WASHINGTON (AFP) - The United States plans to spend billions to upgrade a decades-old atomic bomb designed to stop a Soviet invasion of Europe, as part of a controversial project to modernise its nuclear arsenal.
Some lawmakers and experts dismiss the effort as a colossal waste of money that could derail arms control talks with Russia. But top commanders and government officials argue the B61 nuclear gravity bomb needs to be maintained so other weapons can be scrapped and to ensure America retains a "credible" force.
"The B61 is the only weapon in the stockpile that fulfils both tactical and strategic missions," General Robert Kehler, head of Strategic Command, told a congressional hearing last week. Designed as a short-range "tactical" weapon to deter Soviet forces from overrunning Western Europe, the bomb has been in service for the US Air Force since the 1970s.
There are five versions of the bomb, which has an estimated yield of 0.3 to 360 kilotons, equivalent to 360,000 tonnes of TNT. Washington removed thousands of tactical atomic weapons from Europe after the Cold War ended. But 180 of the B61 bombs remain in Europe, the only American nuclear weapon still deployed on the continent, at Nato bases in Germany, Belgium, Italy, the Netherlands and Turkey.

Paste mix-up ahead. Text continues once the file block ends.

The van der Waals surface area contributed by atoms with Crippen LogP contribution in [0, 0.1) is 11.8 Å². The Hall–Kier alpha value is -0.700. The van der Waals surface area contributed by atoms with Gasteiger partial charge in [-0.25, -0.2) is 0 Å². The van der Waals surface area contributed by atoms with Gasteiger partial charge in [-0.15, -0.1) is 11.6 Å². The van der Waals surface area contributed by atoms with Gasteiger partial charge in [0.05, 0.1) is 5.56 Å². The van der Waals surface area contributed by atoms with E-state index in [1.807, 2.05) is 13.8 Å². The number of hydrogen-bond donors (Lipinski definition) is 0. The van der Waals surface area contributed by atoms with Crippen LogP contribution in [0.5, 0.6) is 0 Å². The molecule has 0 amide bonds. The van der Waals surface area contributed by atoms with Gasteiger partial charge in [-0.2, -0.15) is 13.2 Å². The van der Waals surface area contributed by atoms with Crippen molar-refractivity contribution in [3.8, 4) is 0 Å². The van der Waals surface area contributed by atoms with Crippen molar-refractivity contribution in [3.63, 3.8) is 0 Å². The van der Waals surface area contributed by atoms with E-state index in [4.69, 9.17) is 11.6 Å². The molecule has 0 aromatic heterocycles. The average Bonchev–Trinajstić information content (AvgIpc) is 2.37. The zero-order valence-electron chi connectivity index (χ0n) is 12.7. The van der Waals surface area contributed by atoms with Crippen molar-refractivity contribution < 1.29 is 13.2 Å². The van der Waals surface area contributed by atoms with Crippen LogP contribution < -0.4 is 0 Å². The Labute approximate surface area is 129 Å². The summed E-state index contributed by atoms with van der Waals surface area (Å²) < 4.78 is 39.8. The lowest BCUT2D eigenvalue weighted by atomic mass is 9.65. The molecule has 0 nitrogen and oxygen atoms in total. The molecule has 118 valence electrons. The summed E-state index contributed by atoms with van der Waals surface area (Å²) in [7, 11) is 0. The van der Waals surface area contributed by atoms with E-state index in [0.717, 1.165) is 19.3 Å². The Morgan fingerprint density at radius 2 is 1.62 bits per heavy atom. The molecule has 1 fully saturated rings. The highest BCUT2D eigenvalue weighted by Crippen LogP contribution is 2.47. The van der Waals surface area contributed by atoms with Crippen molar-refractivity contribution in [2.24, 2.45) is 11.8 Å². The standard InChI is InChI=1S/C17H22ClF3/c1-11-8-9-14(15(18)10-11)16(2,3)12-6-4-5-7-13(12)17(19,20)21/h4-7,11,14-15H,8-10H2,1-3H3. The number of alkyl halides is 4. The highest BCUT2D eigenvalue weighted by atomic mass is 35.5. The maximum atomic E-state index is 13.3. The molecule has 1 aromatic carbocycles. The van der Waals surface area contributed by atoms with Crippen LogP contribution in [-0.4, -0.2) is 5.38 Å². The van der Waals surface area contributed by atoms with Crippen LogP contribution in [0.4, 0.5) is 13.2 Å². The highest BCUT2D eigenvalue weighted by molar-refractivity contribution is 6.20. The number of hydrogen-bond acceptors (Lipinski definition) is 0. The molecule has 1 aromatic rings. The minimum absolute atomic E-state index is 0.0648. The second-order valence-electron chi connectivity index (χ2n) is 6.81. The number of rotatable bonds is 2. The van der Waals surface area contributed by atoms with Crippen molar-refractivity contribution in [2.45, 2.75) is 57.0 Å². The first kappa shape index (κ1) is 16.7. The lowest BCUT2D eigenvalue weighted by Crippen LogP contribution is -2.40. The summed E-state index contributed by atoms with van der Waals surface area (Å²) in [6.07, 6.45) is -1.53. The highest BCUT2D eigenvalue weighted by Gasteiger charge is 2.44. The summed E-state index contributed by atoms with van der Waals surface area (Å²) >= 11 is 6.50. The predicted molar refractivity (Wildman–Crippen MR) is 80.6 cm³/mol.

Under President Barack Obama's planned upgrade, the various models of the bomb would be replaced by a modified version, the B61-12, which would have a smaller yield and more accuracy. A tail kit would be outfitted for the bomb, which officials say would enable more precision and therefore reduce the quantity of fissile material needed to destroy a target.
The improvements are needed as the weapons are aging and will gradually deteriorate, according to the Pentagon.
"The average B61 is over 25 years old, contains antiquated technology, and requires frequent handling for maintenance," General Kehler said.
The modernisation also will allow the Obama administration to retire the most powerful atomic bomb, the B83, and reduce the overall amount of nuclear material in the arsenal, officials said.
"This approach will allow, in time, reductions in the total number of (nuclear) weapons," Ms Madelyn Creedon, assistant secretary of defence for global strategic affairs, told lawmakers.
Mr Obama has called for more progress in scaling back US and Russian nuclear stockpiles and in a speech in Berlin in June, he promised to work with Nato allies "to seek bold reductions" in tactical nuclear weapons in Europe.
Some members of Congress are wary of the price tag, as the estimated cost for modernising the B61 bomb keeps rising, from an initial US$4 billion (S$5 billion) to US$8.1 billion. And a Pentagon panel has projected the cost could reach US$10 billion to US$12 billion.